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From The Desk Of Dr. Charles Murphy

America is the land of opportunity. Unfortunately, these opportunities have diminished in recent years; however, with a little hard work they’re still out there for young people. During one of the worst periods in our country’s great history—The Great Depression—opportunities were few and far between for most Americans, much worse than today’s Great Recession.   

At this time, my paternal grandfather survived by working his small farm and many odd jobs in New York’s Mohawk Valley. Although he had left school in the eighth grade, he was considered fairly well educated for this time period. Incredibly at this time, only about 10 percent of students graduated high school. 

By and large, the Great Depression hit this part of New York State—the Leatherstocking Region—hard. In fact, employment opportunities were non-existent, and as a result, many people began leaving the area looking for new opportunities. My grandfather’s cousin Frank left a few years earlier and wrote to him about a great opportunity with New York City’s Corrections Department. 

Cousin Frank was living like a king as a corrections officer—he had an apartment, new clothes, food in the pantry and a little money in his pocket. He told my grandfather that New York was looking for additional guards and all that was required was a good score on their entrance examination. For an impoverished young farmer, my grandfather saw this as “an opportunity.” Sure he had to leave home, but without running water, a bathroom, or electricity, the decision was a rather easy one. After all, he just needed to take a test.  

Fortunately, his tiny one room schoolhouse in Herkimer had adeptly prepared him with a well-rounded education and the essential test-taking skills. He found his way down to New York City where he took the Corrections, as well as the police department, exams. Given that he scored well on both and that the police department paid better, he took at job with the NYPD where further opportunities to climb the departmental career ladder were available through additional test taking. Shortly thereafter, he traded his distressed farm for a house in Brooklyn with running water, two bathrooms, and electrical power. With the knowledge gained from that little schoolhouse, he was able to carve out his piece of the American dream. These days opportunities may be challenging, but with an education and the requisite skills, today’s children will be able to find their way.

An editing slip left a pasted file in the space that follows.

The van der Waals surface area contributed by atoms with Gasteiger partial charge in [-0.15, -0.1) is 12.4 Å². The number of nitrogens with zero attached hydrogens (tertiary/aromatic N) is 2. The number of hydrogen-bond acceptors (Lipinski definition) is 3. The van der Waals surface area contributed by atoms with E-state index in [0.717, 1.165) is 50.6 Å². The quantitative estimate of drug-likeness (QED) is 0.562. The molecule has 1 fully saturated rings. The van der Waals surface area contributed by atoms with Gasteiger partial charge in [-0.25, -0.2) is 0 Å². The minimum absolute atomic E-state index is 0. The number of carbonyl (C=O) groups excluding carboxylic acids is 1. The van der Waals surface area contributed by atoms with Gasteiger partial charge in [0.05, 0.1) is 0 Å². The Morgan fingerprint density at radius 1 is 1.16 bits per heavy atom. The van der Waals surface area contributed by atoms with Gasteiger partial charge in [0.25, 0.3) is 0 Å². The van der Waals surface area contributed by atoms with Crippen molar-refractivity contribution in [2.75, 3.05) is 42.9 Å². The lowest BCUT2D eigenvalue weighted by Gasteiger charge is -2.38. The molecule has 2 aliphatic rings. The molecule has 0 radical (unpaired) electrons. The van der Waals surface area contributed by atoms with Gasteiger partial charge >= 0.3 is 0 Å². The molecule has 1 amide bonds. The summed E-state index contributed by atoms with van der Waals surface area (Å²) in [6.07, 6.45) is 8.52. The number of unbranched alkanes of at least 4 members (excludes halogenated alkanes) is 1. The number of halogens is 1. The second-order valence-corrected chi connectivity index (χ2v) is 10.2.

News

In response to the county’s fly-by-night decision to remove 176 old oak trees along Seaman’s Neck Road, earlier this month, New York State Sen. Kemp Hannon has issued a letter to Nassau County Department of Public Works Commissioner Shila Shah-Gavnoudias regarding constituents’ concerns with the appearance of the roadway.

In his letter, Hannon asks Commissioner Shah-Gavnoudias if the removal of the trees were under the jurisdiction of LIPA or PSEG.

“If not, I would like to know who made the decision to remove these trees and why,” Hannon states. “I request you review this case and take whatever course of action necessary.”

U.S. Navy Veteran Richard Meyerowitz of Levittown joined the military in 1962, enlisting straight out of high school. While he would never see combat, Meyerowitz served as a boilerman aboard the U.S.S. Dewey amid the United States’ blockade of Cuba.

“They gave us our orders,” Meyerowitz said, “turn any vessels away. If not, blow ‘em out of the water.”

During the blockade, Meyerowitz said he only encountered one ship, which they warned to turn back. Just a kid at the time, Meyerowitz said it didn’t occur to him at the time, how the country could have been on the verge of nuclear war.


Sports

Christopher Joseph of Levittown was recently selected to play on the United States world university hockey team in Italy this year. A 2009 MacArthur High School graduate, Joseph was captain of his high school team for two seasons, leading them to two championships. Joseph would later go on to play junior hockey for New York Apple Core and the New Jersey Rockets junior ‘A’ team.

Joseph’s parents, Hal and Theresa, along with his brother Robert and sister Kristin said they are very proud of Christopher’s accomplishments and are cheering him on as he heads off to Italy.

Farmingdale State College had four players named to the 2014 D3baseball.com All-New York Team. Senior outfielder Edward Bergmann of East Meadow, earned First Team honors, while junior shortstop Anthony Alvino of Lindenhurst was named to the Second Team. Junior outfielder Michael Marino of Franklin Square and sophomore pitcher Alex Weingarten of East Rockaway also earned Third Team honors this year.

Bergmann batted a team-leading .421 this season and also led the Rams in hits (53), runs scored (42), doubles (8), on-base percentage (.503), stolen bases (30) and held a perfect fielding percentage. Nationally, Bergmann ranks 4th for stolen bases per game (0.88), 10th in stolen bases, 23rd in both on-base percentage and batting average and 29th in runs scored per game (1.21).


Calendar

BOE Planning Session

Wednesday, Aug. 27

Bad Seed Auditions

Thursday, Aug. 28

Close Encounters with Benevolent ETs

Friday, Aug. 29



Columns

1959: The Year The Music Stopped Playing
Written by Michael A. Miller, mmillercolumn@gmail.com

The Eccentric Heiress Of ‘Empty Mansions’
Written by Mike Barry, MFBarry@optonline.net

Yellow Margarine And A Pitch For The Ages
Written by Michael A. Miller, mmillercolumn@gmail.com